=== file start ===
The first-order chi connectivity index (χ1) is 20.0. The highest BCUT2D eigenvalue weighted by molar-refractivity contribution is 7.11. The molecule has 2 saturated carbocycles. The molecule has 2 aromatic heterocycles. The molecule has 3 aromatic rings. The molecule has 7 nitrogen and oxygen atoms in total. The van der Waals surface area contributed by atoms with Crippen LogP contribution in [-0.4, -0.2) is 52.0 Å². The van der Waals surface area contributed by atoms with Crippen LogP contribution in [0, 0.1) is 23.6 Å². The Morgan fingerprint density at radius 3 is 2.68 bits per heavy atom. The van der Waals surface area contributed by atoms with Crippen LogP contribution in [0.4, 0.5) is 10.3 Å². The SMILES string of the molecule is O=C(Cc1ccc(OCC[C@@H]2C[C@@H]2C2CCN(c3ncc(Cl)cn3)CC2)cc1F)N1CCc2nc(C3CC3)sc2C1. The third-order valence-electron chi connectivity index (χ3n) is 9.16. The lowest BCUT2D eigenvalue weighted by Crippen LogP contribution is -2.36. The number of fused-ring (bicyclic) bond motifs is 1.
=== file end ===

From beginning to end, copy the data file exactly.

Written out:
The first-order chi connectivity index (χ1) is 20.0. The highest BCUT2D eigenvalue weighted by molar-refractivity contribution is 7.11. The molecule has 2 saturated carbocycles. The molecule has 2 aromatic heterocycles. The molecule has 3 aromatic rings. The molecule has 7 nitrogen and oxygen atoms in total. The van der Waals surface area contributed by atoms with Crippen LogP contribution in [-0.4, -0.2) is 52.0 Å². The van der Waals surface area contributed by atoms with Crippen LogP contribution in [0, 0.1) is 23.6 Å². The Morgan fingerprint density at radius 3 is 2.68 bits per heavy atom. The van der Waals surface area contributed by atoms with Crippen LogP contribution in [0.4, 0.5) is 10.3 Å². The SMILES string of the molecule is O=C(Cc1ccc(OCC[C@@H]2C[C@@H]2C2CCN(c3ncc(Cl)cn3)CC2)cc1F)N1CCc2nc(C3CC3)sc2C1. The third-order valence-electron chi connectivity index (χ3n) is 9.16. The lowest BCUT2D eigenvalue weighted by Crippen LogP contribution is -2.36. The number of fused-ring (bicyclic) bond motifs is 1.